Comment of the Day: Why Don’t Schools Lease?

COMMENT OF THE DAY: WHY DON’T SCHOOLS LEASE? “HISD needs to get out of the real estate business and set themselves up as a 40 year build to suit lease with AA credit and 10 year options to the end of time, thus allowing private development to be holding the bag in year 41 if the neighborhood has turned and students have migrated elsewhere. Oh, they haven’t? Still top notch? Great, we renew, and will again in 10 years. Hell, the deal would/could even include mandatory capital infusion from the developer (or assigns, sells) upon exercise of option! Why am I not in charge? I welcome people to explain the downside of this idea, truly. I’ve been unable to see it, myself. Oh, and if the peanut gallery tries saying that there would be a developer on the planet who wouldn’t jump on a 40 year lease commitment build to suit with an HISD guaranty is just lying. If HISD defaults on the rent, first of all we should all be stocking up on shotgun shells and bottle water, but more over IF they default the developer has permanent debt, favorable loan terms, and can easily shop the market to backfill with any number of learning institutions who would be licking their chops to get that deal.” [HTX REZ, commenting on Third Ward Residents Protest HISD Proposal To Close Historic School]

15 Comment

  • Sounds good on paper and all, but when you really get down to it, school buildings are single use facilities like the Astrodome or a fast food restaurant. They are built so specific for one purpose that they really can’t be converted to much else. I suppose they could be converted to office space, but seeing as how most schools are in residential areas, I don’t see that working well either.

  • I’m not sure it would be necessarily cheaper in the long term. For a 40+ year investment it is cheaper to build than rent since the landlord has to have a profit. Plus the risk of the neighborhood going south would also be built into the cost by a savvy landlord. Plus can’t use rented property for assets on the balance sheets if you want to raise bond etc.

  • Brilliant idea.

    Oh, and MC,

    These arrangements with single use building happen all the time. All fast food, chain restaurants have these agreements. McDonald’s franchises have been slowly demoing their restaurants around the country and rebuilding with newer buildings.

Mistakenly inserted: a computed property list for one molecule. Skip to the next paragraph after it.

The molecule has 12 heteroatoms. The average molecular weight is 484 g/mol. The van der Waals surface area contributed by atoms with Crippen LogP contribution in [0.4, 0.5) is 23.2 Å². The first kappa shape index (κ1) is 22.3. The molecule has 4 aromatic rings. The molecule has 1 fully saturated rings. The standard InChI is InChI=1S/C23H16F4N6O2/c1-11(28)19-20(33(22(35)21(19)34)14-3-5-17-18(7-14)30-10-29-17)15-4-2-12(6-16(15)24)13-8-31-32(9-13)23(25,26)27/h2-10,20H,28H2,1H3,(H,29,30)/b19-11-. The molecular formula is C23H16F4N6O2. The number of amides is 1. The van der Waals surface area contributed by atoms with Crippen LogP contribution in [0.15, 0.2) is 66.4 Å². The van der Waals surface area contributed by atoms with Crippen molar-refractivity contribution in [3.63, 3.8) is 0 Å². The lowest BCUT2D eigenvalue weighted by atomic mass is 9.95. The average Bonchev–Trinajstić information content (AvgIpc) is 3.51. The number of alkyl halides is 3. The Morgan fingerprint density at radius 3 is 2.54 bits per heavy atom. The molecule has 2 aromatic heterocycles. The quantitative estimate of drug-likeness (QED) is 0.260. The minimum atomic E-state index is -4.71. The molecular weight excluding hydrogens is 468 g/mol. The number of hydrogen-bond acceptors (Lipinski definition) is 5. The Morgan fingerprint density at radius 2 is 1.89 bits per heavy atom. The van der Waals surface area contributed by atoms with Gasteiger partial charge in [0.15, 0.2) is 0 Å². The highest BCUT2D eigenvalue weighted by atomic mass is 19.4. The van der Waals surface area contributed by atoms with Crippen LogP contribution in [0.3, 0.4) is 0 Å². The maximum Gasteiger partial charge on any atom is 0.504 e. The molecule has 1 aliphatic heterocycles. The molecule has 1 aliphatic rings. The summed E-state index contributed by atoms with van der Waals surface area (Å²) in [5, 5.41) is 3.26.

The beauty is that this type of agreement benefits both parties. Also, if the school moves out, a developer can demo the buildings which is no different than what HISD is doing right now.

  • The risk of a neighborhood going “north” is more likely in Houston these days. HISD has made some nice bank on sales of its properties over the past few years. Most recently, HISD was able to avert some very deep cuts by selling off some prime inner loop property and consolidating schools with declining numbers.

  • And, as I said on the original thread, the landlord would have to pay property taxes (to HISD, yes, but also to CoH and Harris County), which HISD doesn’t.

  • Spoonman, but the landlord will have to charge the HISD to cover those taxes. It’s a circle that actually costs HISD more money.

  • …or vice-versa whereby HISD leases out their non-performing properties to private developers who can develop whatever they want like the way Cooper Union in NYC leases the dirt under the Chrysler Tower.

  • This is a really interesting concept. But I have to echo MC’s concern. A school is not a pad-site restaurant. What happens when HISD ends their lease? There are only a few people who would be interested in picking up a lease on a 40 or 50 year old school. Another school is a possibility, but They’ll want significant upgrades. An incubator for tech start ups? Even more upgrades. Loft style apartments? Now you’re talking about totally gutting and re-configuring the whole building.
    On the other hand. Maybe you could design the school for this from the ground up. Make it like an office building, with a shell and core, and the classrooms are all considered tenant build out. It’d be an interesting design exercise to see if it’d work….

  • Well, the reopened Westchester High School in SBISD after all the high school age students went off to college, so stranger things have happened.

  • Spoonman nailed it. HISD likes property ownership because they don’t have to pay property taxes.

    The tax obligation of approximately 2.5% (or $2.50 out of $100), given let’s say a 5% discount rate in perpetuity is $50. So the real cost of $100 of Houston real estate is gonna be $150-ish. But not for HISD. HISD receives an automatic discount of one third on its real estate investments.

    I personally think that that is completely ridiculous and that all of the taxing entities should pay property taxes. Much of that would end up back in their own coffers, however it would force them onto a level playing field with private interests when doing site selection. It’d also give them a taste for what it’s like to deal with the belligerence of their own taxing authorities and the ineptitude of the Appraisal Review Boards.

    Ha! That’d be the day.

  • I agree, TheNiche, churches, schools, and governments ought to pay property taxes in the same way.

  • Before getting public entities to play taxes, we need to get private institutions (churches and universities) to pay their share. At the very least we should work out Payment in Lieu of Taxes (PILT) deals with them. These PILT arrangements could take the form of ongoing 380 agreements where universities like Rice, and St. Thomas take over maintenance and capital improvements on public streets and storm sewers around their campuses, in return for getting a pass on property taxes and other assessments.